Reflections on September 11, 2001

by David Perkins

WTCThis year, more than any in my life, the December holiday season has caused me to think hard about the meaning of what we celebrate, and how we celebrate it. The joy of this particular season is tempered by the profound sense of grief we feel for those who were lost on September 11th, and for those they left behind. None of us was untouched. As Americans, as citizens of the world, as members of the human family we could not be untouched.

Whether you look forward to and cherish the traditions of the holidays we observe at this time of year; Christmas, Hanukkah, Kwanzaa, Ramadan – (insert your holiday here) – or whether you dread them as an over-commercialized, stress-inducing, anxiety-provoking inconvenience, this season should make us all take special notice of how we observe our chosen rituals and with whom.

If you’re lucky enough to be with your family for the holidays, as trying as that is for some, take a moment to realize what a gift that is and see them in the light of that realization. They may not get on your nerves nearly as much. I have a hard time keeping my hands off my son these days. Just remembering that life can change dramatically, and forever, in a heartbeat makes me want to touch him as often as I can. For the same reasons, I feel a compelling need to let all of those I know and love, all of you, know how important you are to me.

Most of you are close family or dear and trusted friends. Some of you are respected colleagues, and present and former co-workers. A few of you are people I don’t really know but have decided to stalk. A lot of you have blurred the lines and occupy more than one of these categories, refusing to be compartmentalized and screwing up the nifty little filing system in my Palm Pilot. I won’t name names but you know who you are. A few of you are relatively new to my sphere, and I to yours, so you may actually be more than a little creeped out by the idea of receiving a written declaration of love from a near stranger. I can live with that. You certainly won’t be the first to be creeped out by something I’ve done.

The important thing, to me, that all of you share in common is your impact on my life. You have all, in one way or another, had some influence on the course of my life and, by extension, on the course of my family’s life. In some ways you have even impacted each other, because the relationship I have with each of you affects the way I relate to all of you. You have taught me. You have given me counsel. You have comforted me. You have raised my spirits. You have surprised me. You have confounded me. And yes, you have really pissed me off. You have loved me when it was easy to do and you’ve loved me when I was unlovable. Some of you have loved me enough to tell me when I was full of it. Some of you simply tolerate me for reasons unknown, and others of you haven’t yet decided if you even want to know me. But with all that – you have enriched my existence and every one of you is an important and welcome part of my life. My life is better for knowing each of you.

Most of you who have known me for some time know that I am not a great believer in an omniscient deity. Maybe it’s a character flaw or just poor upbringing. But I do believe in the common human spirit; the connection we all have to one another and the importance of it in our lives, and the power that it can have. You only have to look around at the events of the past couple of months to see it. It shows itself most visibly in times of terrible tragedy, but it is at work on a smaller scale in our daily lives. It’s what nourishes us. It’s what sustains us. I believe it’s what compels us to congregate in times of great joy or great sadness; our need for contact with one another. I know that all of you know this. I just wanted you to know that YOU are the ones who sustain ME.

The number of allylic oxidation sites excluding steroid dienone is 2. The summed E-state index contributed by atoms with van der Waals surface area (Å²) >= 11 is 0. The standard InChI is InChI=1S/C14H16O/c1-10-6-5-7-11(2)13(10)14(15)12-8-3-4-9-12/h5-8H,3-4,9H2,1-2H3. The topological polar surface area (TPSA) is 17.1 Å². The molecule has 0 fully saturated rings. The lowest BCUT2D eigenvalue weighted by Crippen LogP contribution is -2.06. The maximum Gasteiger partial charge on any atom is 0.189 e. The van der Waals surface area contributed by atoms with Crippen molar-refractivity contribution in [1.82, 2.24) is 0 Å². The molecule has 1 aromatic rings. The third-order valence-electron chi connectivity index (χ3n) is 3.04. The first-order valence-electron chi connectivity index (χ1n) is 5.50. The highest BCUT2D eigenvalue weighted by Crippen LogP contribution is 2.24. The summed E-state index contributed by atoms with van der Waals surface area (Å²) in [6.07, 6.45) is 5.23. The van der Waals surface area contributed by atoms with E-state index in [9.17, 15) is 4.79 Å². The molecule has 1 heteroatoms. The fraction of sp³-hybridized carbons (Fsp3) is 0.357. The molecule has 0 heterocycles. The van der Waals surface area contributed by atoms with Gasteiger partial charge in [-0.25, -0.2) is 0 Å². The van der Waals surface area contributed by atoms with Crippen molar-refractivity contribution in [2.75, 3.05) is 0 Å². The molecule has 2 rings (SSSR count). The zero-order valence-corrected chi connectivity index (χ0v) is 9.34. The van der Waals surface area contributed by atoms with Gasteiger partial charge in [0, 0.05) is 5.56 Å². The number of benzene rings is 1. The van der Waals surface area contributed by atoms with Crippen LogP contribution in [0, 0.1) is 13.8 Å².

I am not a resolver (not a word, according to my spell checker). I don’t do “new year’s resolutions.” But this year, I may. I’m going to try to accomplish a few things in the future that I haven’t given much thought to in the past. If you’d like to join me, here’s my list – try to reconnect with someone you’ve lost contact with. Make amends to someone you may have wronged. Forgive someone who may have wronged you. Your circle of family and friends is the most valuable thing you have. There aren’t many good reasons to allow someone to drift from it.

The next time you find yourself face to face with a man wearing a turban or a woman in a hijab, tell them that you’re glad they’re here and that you know it’s not their fault. Their pain and outrage as Americans and human beings is no less than ours, but it is compounded by fear and the unfair burden of guilt by association.

If you are one who is given to prayer, the next time you are praying for you and yours and for the victims in New York and Pennsylvania and The Pentagon, and their families and friends, and for our men and women in uniform who will spend Christmas in a strange and dangerous place – include a few words for the victims of mindless violence wherever it may be happening; Afghanistan, Pakistan, Iraq, Israel, Gaza, The West Bank, Lebanon, Northern Ireland …. when mothers and fathers die, it doesn’t matter to their children that they were policemen, or firemen, or soldiers, heroes or terrorists. Wherever they are, whatever their circumstances, widows and orphans are grief-stricken and afraid through no fault of their own.

And finally, should any of you mention this maudlin dispatch to me, face to face, I will have no choice but to place blame on some crafty, subversive hacker hell-bent on world peace or clean water, or some equally ludicrous cause.

I wish for all of you the holiday, the coming new year, and the world that you wish for yourselves. I thank you for being a part of mine.

David Perkins
December 2001

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